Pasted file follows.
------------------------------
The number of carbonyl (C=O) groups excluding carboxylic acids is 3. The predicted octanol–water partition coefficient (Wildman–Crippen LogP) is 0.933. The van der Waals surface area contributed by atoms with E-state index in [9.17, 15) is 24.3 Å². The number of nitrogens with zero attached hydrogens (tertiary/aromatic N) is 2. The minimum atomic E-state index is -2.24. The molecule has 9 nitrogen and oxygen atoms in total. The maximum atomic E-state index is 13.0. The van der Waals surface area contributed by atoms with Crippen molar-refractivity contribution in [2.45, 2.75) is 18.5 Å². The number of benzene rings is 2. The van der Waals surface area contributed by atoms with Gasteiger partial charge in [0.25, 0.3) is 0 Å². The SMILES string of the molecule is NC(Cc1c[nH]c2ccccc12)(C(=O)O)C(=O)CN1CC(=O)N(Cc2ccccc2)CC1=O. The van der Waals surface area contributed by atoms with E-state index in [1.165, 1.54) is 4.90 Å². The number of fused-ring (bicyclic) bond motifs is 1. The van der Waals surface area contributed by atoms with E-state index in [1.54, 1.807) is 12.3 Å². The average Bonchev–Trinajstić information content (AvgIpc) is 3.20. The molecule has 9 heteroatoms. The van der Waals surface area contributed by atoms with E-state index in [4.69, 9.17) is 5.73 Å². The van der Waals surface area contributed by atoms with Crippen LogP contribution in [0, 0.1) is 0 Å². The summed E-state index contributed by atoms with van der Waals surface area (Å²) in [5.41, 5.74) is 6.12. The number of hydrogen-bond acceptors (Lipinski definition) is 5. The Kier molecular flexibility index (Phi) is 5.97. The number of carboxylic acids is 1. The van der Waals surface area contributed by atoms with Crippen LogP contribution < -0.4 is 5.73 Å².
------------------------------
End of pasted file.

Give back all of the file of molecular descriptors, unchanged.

The number of carbonyl (C=O) groups excluding carboxylic acids is 3. The predicted octanol–water partition coefficient (Wildman–Crippen LogP) is 0.933. The van der Waals surface area contributed by atoms with E-state index in [9.17, 15) is 24.3 Å². The number of nitrogens with zero attached hydrogens (tertiary/aromatic N) is 2. The minimum atomic E-state index is -2.24. The molecule has 9 nitrogen and oxygen atoms in total. The maximum atomic E-state index is 13.0. The van der Waals surface area contributed by atoms with Crippen molar-refractivity contribution in [2.45, 2.75) is 18.5 Å². The number of benzene rings is 2. The van der Waals surface area contributed by atoms with Gasteiger partial charge in [0.25, 0.3) is 0 Å². The SMILES string of the molecule is NC(Cc1c[nH]c2ccccc12)(C(=O)O)C(=O)CN1CC(=O)N(Cc2ccccc2)CC1=O. The van der Waals surface area contributed by atoms with E-state index in [1.165, 1.54) is 4.90 Å². The number of fused-ring (bicyclic) bond motifs is 1. The van der Waals surface area contributed by atoms with E-state index in [1.54, 1.807) is 12.3 Å². The average Bonchev–Trinajstić information content (AvgIpc) is 3.20. The molecule has 9 heteroatoms. The van der Waals surface area contributed by atoms with E-state index in [4.69, 9.17) is 5.73 Å². The van der Waals surface area contributed by atoms with Crippen LogP contribution in [0, 0.1) is 0 Å². The summed E-state index contributed by atoms with van der Waals surface area (Å²) in [5.41, 5.74) is 6.12. The number of hydrogen-bond acceptors (Lipinski definition) is 5. The Kier molecular flexibility index (Phi) is 5.97. The number of carboxylic acids is 1. The van der Waals surface area contributed by atoms with Crippen LogP contribution < -0.4 is 5.73 Å².